I am happy to have Angela Carlie as today’s guest poster!
Guilt. It’s that heavy layer of emotion coating your internal organs when you approach the intersection just in time for the light to turn. You push the gas pedal in hope of making it through, but of course it turns red. And so you stop.
The woman stands only a few feet from the window, shivering in the rain. Her bent cardboard sign holds words you’ve seen a million times before. You catch her gaze momentarily before snapping your attention back to the light, blush filling your cheeks. But in that moment, you saw it, the hunger, the pain, and yet, you pray for the light to turn green. She’s staring at you. You feel it.
You spent your last bit of cash not five minutes ago on a tall latte for yourself and a hot cocoa for your son. He’s slurping the liquid sweetness now, annoying and loud, from the back seat. The light wouldn’t have turned if you had some cash, but since you don’t, it did.
You want to help. Even if you had some change, though, doubt would gnaw at your will to give it to her. Doubt that she’d use it for what you intended her to use it for. Food.
Then your son says, “Why don’t we help her, Mom?”
Maybe I’m the only one on the face of the planet who has been in this type of situation. I don’t think so, though. The homeless population is growing and I’m pretty sure more people are standing on the corner with a sign than there’s been in a long time. It’s not a new thing. There always has been and always will be people who need help. So, the question is, how do we help?
1. You may have heard this one before. It’s a brilliant idea. I’m not an advocate for fast food or anything, but when it comes down to eating or not eating, eating wins. Carry fast food gift certificates with you at all times. Sometimes you can buy them in $1 increments. That way when people ask for help, you’ll have a few bucks of food to give them.
2. Last summer my niece, nephews, son, and I decided to go on an adventure. We packed twenty brown bag lunches and then we drove around town looking for hungry people. We found them, the kids gave them lunches, the hungry people were happy, and the kids felt great about helping. It’s a total win kind of day when you can make everyone happy.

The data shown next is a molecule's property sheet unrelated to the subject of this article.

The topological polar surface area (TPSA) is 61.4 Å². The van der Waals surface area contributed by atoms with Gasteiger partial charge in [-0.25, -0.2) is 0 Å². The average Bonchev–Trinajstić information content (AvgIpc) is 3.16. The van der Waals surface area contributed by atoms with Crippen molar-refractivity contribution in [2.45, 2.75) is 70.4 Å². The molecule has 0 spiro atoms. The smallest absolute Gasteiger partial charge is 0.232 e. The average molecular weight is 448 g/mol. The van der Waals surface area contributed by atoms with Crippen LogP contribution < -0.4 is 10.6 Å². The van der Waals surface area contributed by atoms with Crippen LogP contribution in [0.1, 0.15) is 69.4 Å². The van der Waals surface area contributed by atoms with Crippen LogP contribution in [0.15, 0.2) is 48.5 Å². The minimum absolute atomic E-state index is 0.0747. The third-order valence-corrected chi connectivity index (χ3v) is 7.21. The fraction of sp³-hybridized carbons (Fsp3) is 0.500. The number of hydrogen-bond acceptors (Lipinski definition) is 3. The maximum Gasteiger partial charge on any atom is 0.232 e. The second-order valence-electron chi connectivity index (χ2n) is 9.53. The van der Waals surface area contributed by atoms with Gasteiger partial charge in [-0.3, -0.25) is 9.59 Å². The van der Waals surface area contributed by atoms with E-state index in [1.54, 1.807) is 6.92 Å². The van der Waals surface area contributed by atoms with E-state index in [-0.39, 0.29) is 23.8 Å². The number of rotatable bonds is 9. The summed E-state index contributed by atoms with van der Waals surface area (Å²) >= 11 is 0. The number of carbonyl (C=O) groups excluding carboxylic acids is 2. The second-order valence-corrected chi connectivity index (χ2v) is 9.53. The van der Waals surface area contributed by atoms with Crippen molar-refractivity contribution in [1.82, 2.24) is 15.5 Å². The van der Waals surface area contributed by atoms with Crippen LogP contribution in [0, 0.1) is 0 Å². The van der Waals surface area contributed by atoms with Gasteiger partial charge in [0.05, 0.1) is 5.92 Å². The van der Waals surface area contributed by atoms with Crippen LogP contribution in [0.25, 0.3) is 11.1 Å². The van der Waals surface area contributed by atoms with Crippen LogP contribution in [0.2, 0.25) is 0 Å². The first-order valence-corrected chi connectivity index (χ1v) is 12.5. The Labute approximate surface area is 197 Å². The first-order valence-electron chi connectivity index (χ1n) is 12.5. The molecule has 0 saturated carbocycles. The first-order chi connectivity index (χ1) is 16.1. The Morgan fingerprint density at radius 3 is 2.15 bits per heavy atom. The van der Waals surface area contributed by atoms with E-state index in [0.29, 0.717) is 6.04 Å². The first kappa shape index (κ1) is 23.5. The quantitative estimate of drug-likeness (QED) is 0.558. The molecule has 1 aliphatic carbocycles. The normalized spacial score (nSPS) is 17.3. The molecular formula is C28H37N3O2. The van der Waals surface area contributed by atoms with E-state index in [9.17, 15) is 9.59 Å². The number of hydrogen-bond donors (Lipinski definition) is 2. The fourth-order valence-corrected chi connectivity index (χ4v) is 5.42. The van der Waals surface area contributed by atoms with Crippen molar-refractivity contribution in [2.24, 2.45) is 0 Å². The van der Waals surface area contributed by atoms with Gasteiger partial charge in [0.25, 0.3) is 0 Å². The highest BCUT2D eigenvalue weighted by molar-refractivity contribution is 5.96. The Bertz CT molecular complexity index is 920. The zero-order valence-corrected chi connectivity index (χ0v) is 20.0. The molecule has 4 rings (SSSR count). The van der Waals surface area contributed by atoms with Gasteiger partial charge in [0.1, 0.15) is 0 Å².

3. Street News. Have you heard of it? I didn’t until someone downtown asked me to buy a copy. In Portland it’s called Street Roots. It may be called something different from city to city. It’s a newspaper that allows homeless people the opportunity to help themselves. All you need to do is buy a newspaper. How cool is that? Very.
There are so many different ways to help. In my debut novel, Dream Smashers, Evan helps by volunteering at a homeless shelter several times a week. What other ways can you think of? Please post your ideas in the comment section below.
Thank you, Kim, for inviting me to The Caffeinated Diva to share my thoughts and words with your awesome readers. I appreciate it!
Dream Smashers is a coming of age story about a girl who no longer wants to care and a boy who cares enough for the both of them. It’s available as an e-Book and in paperback
on Amazon.com, BarnesandNoble.com, and Smashwords.com.
To find out more about me, please visit my blog http://www.angelacarlie.blogspot.com.
Peace out for now!
Diva Note: Check out my review of this fantastic book here!
Angela, thanks for your guest post!
As someone who has been homeless, I can truly appreciate your tips.
And, as a single mom and as someone who now lives paycheck to paycheck, I can totally relate to the guilty feeling you describe when you go through the thought process “can I afford to give this person my hard-earned $?”
It’s a difficult call. I get that. But for me, since I’ve been on the other side, there’s just no option. If I have the cash, I give it. Sometimes, when I have a doubt about what the cash will go to, I drive through the closest fast food joint and buy the guy or gal the biggest combo meal they offer.
Twelve Terrifying Tales for 2011
Thank you for taking the time to read this post. I’m so happy to hear you are no longer homeless. As I’ve never been in that situation, I have no idea and don’t pretend to know what it must be like.
I agree, and have a philosophy that if someone asks me for help and I’m able to give it, then I give it. Most of the time I don’t carry cash, though.
You mention going through the closest drive-thru. I’ve done that, too! The funny thing is, though, several times I’ve done that and when I returned to the corner, the person was gone! Then I was stuck with a bunch of food. My luck runs that way. Ha!